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On “Going Full-Time” – Movement 2: Seamless

Part 1: Prelude – Ritual
Part 2: Moving Towards

After beginning HRT, I started a gradual process of coming out as trans. I mindfully changed my appearance slowly. I would occasionally wear women’s jeans while out. Sometimes I’d wear just a bit of makeup to work. I would find opportunities to tell friends, family members, colleagues, and would reduce their anxieties by coming out . . . casually. Since most already knew I was open as a crossdresser, it wasn’t a total shock for anyone. Over the years I had consistently made decisions at odds with the rest of my peers.  From living a semi-monastic life as part of a spiritual community in my early 20′s, right after having spent 30 days mountaineering in Colorado, to later taking off for Japan, becoming a parent, quitting a series of jobs after one week, and returning to school as an adult at a college with less than 100 students,  I had earned a great deal of latitude.  “Oh, that’s just [Jen] doing [her] thing.”  Further, I would frame this seemingly new decision to turn my restless curiosity to gender as a kind of experiment, and would disavow any set intentions for the future. It was therefore easy for others to see this as another phase of my admittedly odd path through life. All of this was, perhaps unconsciously, to downplay the significance of what I was doing.

And it worked.

Since I seemed so comfortable, since I wasn’t changing names or asking others to switch pronouns, as I wasn’t showing up to meetings looking like someone else, since I had no intention of “going full-time” in the foreseeable future, my transition began relatively seamlessly.

My therapist remarked on how unusual my process had been in this respect. Many trans women, particularly those of us older and in established careers, visibly transitioned quite suddenly. I’ve heard stories of people presenting decidedly male one day, then coming in to work the next in a wig and dress. Some planned a single day well in advance and from that point on were known by a new name and pronoun, often reinforced by a company wide memo from HR. My work involves literally hundreds of mildly overlapping networks, and contact with new people and organizations every day, which does’t lend itself to such unilateral action. My friends and family knew what I was going through, but in a concrete way there was nothing to provoke any change in their consciousness. I was still me, just a little . . softer, a little more at ease.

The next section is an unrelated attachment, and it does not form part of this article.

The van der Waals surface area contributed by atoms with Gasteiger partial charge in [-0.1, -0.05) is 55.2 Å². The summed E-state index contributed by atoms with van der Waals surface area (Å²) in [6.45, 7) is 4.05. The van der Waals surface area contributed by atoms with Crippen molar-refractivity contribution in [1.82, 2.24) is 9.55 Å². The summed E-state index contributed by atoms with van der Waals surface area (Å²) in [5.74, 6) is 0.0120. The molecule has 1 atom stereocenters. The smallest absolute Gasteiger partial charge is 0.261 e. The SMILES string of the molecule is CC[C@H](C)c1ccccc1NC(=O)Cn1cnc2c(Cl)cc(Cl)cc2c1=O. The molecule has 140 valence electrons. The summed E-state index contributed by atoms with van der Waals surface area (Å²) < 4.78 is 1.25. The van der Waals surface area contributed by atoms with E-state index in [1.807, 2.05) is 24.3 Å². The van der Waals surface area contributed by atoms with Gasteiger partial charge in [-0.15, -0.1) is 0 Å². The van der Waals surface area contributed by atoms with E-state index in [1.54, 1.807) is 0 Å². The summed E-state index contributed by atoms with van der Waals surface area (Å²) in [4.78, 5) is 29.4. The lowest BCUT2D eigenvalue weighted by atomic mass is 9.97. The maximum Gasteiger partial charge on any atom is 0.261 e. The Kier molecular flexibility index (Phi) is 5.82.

And so my transition continued with rare subtlety. I had no intention of any dramatic or sudden moves, and was quite content to allow time to slowly transform me.

Until my first “ma’am”.

I’m willing to bet all trans people remember the first time they’re recognized as their chosen gender by a stranger. It is a powerful moment. My first was foreshadowed by two ambiguous incidents. Twice I had either been called “ma’am” or “man”, but couldn’t tell which. I would normally have assumed the latter, but the context made the former more likely. At a Subway, another customer reached for a drink behind me, politely stating “Excuse me [x]”. Soon after, at a movie theater with my son, the clerk handed me tickets with “Here you go [x]”. I was in a haze for minutes after both events. Was I just called “ma’am”? Surely not. But would someone politely say “Excuse me, man”? About a week later, a clerk at Chipotle called me “ma’am”.  Twice. Clearly. Even then, I wasn’t sure until he repeated the exact same phrases, but with “sir”, to the next person in line. I could barely eat my tacos I was so excited.

And with that, I had my first taste of what had heretofore been an inconceivable possibility.

Upon reflection I realized that I don’t allow myself to dwell on what I don’t think is possible. I can be quite audacious with what I think is possible, but anything else seemed . . . fantasy, a useless and even possibly damaging distraction. I had never truly considered going full-time, because I didn’t think anyone would ever see me as female. With that first “ma’am”, a new possibility was born.

And I wanted it.

But what does going full-time mean, as an act, when transition is seamless?

Next: On “Going Full-Time” – Movement 3: An Unreturnable Gift

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2 Comments

  1. Dianne wrote:

    My first incredibly unambiguous moment of “Ma’am” was also transformative I was in my therapist’s office waiting for my appointment. She was running late and that was unusual so I got myself a cup of ice water and relaxed for 15 minutes or so, after I checked my calendar to make sure I had the right day and time.

    Finally the door opened and she came out with a 20 something woman who looked over at me a bit surprised and said, “Hi, how are you?” I didn’t recognize her at all so she filled in, “I’m Sandy’s friend from school.” I must have looked a bit blank while trying to remember a Sandy and a school. She saw my stammering confusion and continued, “Oh, I thought you were Sandy’s Mom. Sorry”

    I went in for my appointment and my therapist said, “Don’t you get what happened?” I was still a bit fuzzy and she said, “She thought you were her friend’s Mom.” It slowly dawned on me what that meant and how this stranger had seen me. Wow! She walked by and recognized me as her friend’s Mom, not some sort of guy who looked like a woman, but as a woman who was a Mom. It was a maximum unexpected affirmation for a sometimes clueless gal!

  2. wendygrrl wrote:

    Thank you for sharing your thoughts…

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